Trading Places (1983)

“Breeding, Randolph — same as racehorses; it’s in the blood.”

Trading Places Poster

Synopsis:
Corrupt millionaires Randolph (Ralph Bellamy) and Mortimer (Don Ameche) Duke plot to reverse the fortunes of a hustling black con-artist (Eddie Murphy) and a privileged white stock broker (Dan Aykroyd) — all for the sake of a one-dollar bet about nature versus nurture.

Genres:

Response to Peary’s Review:
Peary writes that this “very funny modern-day Prince and the Pauper variation” — directed by John Landis, and scripted by Timothy Harris and Herschel Weingrod — remains a “sweet-tempered screwball comedy in the finest tradition of those memorable social satires of the thirties and forties”. He points out that Landis “borrows from Capra (the triumph of the little man over rich, corrupt robber barons) [and] Preston Sturges (a poor man’s fortunes can change overnight), and adds a dash of absurd humor that is characteristic of his own comedies and the work of his two stars”. He notes that while the film is ostensibly about the triumph of “environment over heredity”, it is “actually about loyalty, faith, and respect within friendships”, which are “the major determining factors in how a person winds up”.

The cast members here are all at the top of their game. Murphy (early in his career) is both infectiously charismatic and consistently hilarious, while Aykroyd is appropriately priggish as his entitled yet ultimately sympathetic foil. Supporting the comedic protagonists are Jamie Lee Curtis (playing an archetypal “kind-hearted prostitute”), who projects just the right mix of moxie and casual sexiness; Denholm Elliott (as the distressed butler bullied into turning against his employer, Aykroyd), who invests his minor role with significance; and Bellamy and Ameche (how fun it is to see these veterans on screen together!), who project hiss-worthy villainy. [Kudos to the screenwriters for not shying away from presenting their venally racist attitudes.] Despite the silly appearance of men in gorilla suits late in the game (a personal pet peeve with comedies), Trading Places remains a “true crowd-pleaser” and a cult favorite, one you’ll almost certainly enjoy revisiting.

Redeeming Qualities and Moments:

  • Fine performances by the entire cast
    Trading Places Bellamy Ameche
    Trading Places Curtis
    Trading Places Aykroyd Murphy
  • Excellent use of authentic Philadelphia locales
    Trading Places Philadelphia
    Trading Places Philadelphia2
  • A smart, witty script

Must See?
Yes, as a cult comedy favorite.

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One Response to “Trading Places (1983)”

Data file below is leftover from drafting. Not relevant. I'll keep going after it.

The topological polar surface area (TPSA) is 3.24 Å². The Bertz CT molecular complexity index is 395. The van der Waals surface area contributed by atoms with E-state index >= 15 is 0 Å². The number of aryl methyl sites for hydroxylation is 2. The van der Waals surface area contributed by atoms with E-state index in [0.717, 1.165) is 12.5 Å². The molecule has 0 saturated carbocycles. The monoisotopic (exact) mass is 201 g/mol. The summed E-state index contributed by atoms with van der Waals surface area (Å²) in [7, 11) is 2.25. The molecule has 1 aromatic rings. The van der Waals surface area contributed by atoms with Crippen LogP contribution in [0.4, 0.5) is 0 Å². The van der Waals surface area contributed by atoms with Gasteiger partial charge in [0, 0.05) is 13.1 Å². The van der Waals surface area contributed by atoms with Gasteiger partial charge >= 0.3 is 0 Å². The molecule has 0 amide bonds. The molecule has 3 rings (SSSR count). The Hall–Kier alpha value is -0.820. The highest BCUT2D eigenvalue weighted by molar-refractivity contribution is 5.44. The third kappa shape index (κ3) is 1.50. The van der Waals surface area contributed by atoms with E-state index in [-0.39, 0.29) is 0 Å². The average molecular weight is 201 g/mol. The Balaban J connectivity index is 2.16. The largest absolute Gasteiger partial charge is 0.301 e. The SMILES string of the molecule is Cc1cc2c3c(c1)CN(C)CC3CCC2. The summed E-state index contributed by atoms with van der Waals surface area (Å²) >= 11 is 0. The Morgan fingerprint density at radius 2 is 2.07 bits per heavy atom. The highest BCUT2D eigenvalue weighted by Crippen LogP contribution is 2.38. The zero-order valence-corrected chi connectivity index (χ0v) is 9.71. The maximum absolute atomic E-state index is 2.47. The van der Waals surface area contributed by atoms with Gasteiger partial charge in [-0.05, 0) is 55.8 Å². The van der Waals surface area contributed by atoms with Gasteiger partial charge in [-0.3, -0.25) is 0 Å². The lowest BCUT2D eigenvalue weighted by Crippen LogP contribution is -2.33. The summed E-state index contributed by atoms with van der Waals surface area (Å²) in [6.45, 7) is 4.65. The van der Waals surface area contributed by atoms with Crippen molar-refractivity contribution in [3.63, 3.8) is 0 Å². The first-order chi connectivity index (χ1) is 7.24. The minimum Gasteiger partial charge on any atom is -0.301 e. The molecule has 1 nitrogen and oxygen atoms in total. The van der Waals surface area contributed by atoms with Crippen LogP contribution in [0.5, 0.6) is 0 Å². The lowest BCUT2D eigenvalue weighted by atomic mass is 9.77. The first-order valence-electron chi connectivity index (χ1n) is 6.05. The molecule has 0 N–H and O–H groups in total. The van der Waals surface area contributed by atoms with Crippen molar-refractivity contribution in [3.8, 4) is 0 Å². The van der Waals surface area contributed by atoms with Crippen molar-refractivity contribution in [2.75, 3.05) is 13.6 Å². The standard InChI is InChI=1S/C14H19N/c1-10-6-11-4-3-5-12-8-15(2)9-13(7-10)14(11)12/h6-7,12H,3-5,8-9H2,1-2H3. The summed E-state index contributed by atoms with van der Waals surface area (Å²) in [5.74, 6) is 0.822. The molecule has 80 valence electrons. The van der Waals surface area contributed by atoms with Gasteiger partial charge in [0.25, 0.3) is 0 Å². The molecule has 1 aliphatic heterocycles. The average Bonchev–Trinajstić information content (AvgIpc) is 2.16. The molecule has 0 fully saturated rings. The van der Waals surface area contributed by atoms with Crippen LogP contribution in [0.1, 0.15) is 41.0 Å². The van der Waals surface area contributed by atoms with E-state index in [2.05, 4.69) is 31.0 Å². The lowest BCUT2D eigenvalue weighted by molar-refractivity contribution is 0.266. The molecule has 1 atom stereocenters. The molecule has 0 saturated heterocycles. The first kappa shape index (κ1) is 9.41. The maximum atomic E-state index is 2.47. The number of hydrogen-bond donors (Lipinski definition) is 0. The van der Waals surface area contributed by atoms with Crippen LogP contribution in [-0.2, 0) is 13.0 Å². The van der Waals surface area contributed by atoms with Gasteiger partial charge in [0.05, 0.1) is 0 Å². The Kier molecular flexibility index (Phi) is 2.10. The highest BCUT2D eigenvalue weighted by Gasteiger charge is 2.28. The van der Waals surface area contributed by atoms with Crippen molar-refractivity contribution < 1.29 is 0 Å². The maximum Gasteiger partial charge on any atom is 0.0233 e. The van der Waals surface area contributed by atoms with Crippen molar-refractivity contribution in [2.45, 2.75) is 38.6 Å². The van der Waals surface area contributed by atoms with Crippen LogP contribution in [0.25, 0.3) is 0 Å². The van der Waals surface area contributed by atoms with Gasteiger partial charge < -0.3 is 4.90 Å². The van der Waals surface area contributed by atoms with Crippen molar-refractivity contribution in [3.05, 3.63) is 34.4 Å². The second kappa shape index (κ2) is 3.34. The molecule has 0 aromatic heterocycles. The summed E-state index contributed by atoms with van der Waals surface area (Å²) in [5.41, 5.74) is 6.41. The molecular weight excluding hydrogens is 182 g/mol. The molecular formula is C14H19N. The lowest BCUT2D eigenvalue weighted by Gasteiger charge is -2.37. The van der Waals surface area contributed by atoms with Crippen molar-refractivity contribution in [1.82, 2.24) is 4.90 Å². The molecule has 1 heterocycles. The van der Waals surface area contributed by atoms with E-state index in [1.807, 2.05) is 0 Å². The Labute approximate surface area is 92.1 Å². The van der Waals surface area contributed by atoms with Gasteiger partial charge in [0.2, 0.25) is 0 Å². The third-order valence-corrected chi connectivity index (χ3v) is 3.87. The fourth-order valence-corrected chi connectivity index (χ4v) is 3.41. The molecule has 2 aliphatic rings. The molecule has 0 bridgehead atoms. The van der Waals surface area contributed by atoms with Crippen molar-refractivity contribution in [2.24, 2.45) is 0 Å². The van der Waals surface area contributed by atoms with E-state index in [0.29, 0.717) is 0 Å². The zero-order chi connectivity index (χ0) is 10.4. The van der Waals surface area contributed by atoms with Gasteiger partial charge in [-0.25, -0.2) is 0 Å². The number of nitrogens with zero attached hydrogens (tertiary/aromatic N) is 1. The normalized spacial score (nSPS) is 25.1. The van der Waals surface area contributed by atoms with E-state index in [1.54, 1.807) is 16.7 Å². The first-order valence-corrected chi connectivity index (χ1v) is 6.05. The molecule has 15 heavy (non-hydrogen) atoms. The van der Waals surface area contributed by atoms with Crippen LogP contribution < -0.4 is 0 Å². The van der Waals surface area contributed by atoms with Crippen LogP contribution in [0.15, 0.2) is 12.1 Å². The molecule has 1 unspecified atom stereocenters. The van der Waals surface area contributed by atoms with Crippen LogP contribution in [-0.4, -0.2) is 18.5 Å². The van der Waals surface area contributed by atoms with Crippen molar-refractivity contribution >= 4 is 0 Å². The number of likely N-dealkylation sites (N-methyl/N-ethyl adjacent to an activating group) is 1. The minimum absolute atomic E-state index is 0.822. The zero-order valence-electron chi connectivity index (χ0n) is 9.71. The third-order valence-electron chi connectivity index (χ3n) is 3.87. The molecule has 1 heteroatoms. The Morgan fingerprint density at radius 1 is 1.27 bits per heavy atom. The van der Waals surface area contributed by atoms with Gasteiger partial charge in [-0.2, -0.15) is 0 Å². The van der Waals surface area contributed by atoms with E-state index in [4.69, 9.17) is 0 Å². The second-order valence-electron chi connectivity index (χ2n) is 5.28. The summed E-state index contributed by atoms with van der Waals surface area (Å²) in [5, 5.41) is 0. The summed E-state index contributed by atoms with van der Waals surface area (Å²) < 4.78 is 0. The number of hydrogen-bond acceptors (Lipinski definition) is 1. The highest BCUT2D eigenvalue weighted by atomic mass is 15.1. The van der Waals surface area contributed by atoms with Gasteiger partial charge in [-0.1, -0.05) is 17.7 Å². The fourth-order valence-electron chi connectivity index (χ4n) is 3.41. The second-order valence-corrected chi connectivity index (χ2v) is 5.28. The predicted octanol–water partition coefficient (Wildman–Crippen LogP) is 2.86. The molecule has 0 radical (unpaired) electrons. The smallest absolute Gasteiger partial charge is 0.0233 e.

1. Not must-see.

    I had not seen this in a long time and had largely forgotten it. I was, therefore, anticipating a rather enjoyable return visit. Seeing it again, I find it mildly diverting in a slick, commercial way – which is fine but, for my taste, it’s a little tame. Of course, the fact that it reads as tame to me is more or less perfectly in keeping with its Capra and Sturges influences. And that kind of homage was apparently enough for mainstream audiences upon its release, since it was a huge hit (I believe). Many average ffs will be less demanding on the film than I have turned out to be (and for those in that camp, this would therefore be must-see stuff). I just personally wish those involved in the project had played it a little less ‘safe’. I would have been much happier if the material leaned more toward black comedy. (And I think it would have created more of a tension if director Landis had encouraged his cast to play the situation as real instead of as a cartoon. Part of the charm of comedies of this type is most often found when we are more invested in the characters because they are being presented as real in a very unreal situation.)

    That said, I can’t really fault the actors – who all still turn in delightful performances.

    There is one existing element in the script that does have a satisfying dark edge: the fact that two filthy rich men decide they can toy with anyone on a whim…and add huge insult to injury by doing it all for a dollar. That’s evil. (Not that Bellamy and Ameche *play* it up as evil, but that’s an example of how effective the film might have been, had things been painted a little more black.)

    I also think the film is a little long: the exposition seems a little slow and the wrap-up seems to go on more than it should. All told, it’s a pleasant way to spend two hours but it doesn’t stand-out to me as sharply and memorably as some of the classic screwball comedies that apparently inspired it.

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